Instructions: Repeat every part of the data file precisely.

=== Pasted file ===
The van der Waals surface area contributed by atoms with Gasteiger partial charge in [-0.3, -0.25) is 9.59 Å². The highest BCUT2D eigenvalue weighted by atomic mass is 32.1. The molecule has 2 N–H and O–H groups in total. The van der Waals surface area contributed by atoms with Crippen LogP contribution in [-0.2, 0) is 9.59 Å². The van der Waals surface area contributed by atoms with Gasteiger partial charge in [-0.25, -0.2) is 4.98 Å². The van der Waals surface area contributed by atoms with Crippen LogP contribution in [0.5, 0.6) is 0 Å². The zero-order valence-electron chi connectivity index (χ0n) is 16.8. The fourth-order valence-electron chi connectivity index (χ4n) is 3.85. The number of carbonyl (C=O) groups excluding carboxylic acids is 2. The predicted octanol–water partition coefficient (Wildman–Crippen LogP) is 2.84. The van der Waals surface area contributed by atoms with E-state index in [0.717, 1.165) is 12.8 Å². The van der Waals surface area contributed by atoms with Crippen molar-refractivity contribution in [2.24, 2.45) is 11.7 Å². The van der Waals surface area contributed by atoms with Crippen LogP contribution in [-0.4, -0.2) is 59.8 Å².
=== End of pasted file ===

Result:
The van der Waals surface area contributed by atoms with Gasteiger partial charge in [-0.3, -0.25) is 9.59 Å². The highest BCUT2D eigenvalue weighted by atomic mass is 32.1. The molecule has 2 N–H and O–H groups in total. The van der Waals surface area contributed by atoms with Crippen LogP contribution in [-0.2, 0) is 9.59 Å². The van der Waals surface area contributed by atoms with Gasteiger partial charge in [-0.25, -0.2) is 4.98 Å². The van der Waals surface area contributed by atoms with Crippen LogP contribution in [0.5, 0.6) is 0 Å². The zero-order valence-electron chi connectivity index (χ0n) is 16.8. The fourth-order valence-electron chi connectivity index (χ4n) is 3.85. The number of carbonyl (C=O) groups excluding carboxylic acids is 2. The predicted octanol–water partition coefficient (Wildman–Crippen LogP) is 2.84. The van der Waals surface area contributed by atoms with E-state index in [0.717, 1.165) is 12.8 Å². The van der Waals surface area contributed by atoms with Crippen molar-refractivity contribution in [2.24, 2.45) is 11.7 Å². The van der Waals surface area contributed by atoms with Crippen LogP contribution in [-0.4, -0.2) is 59.8 Å².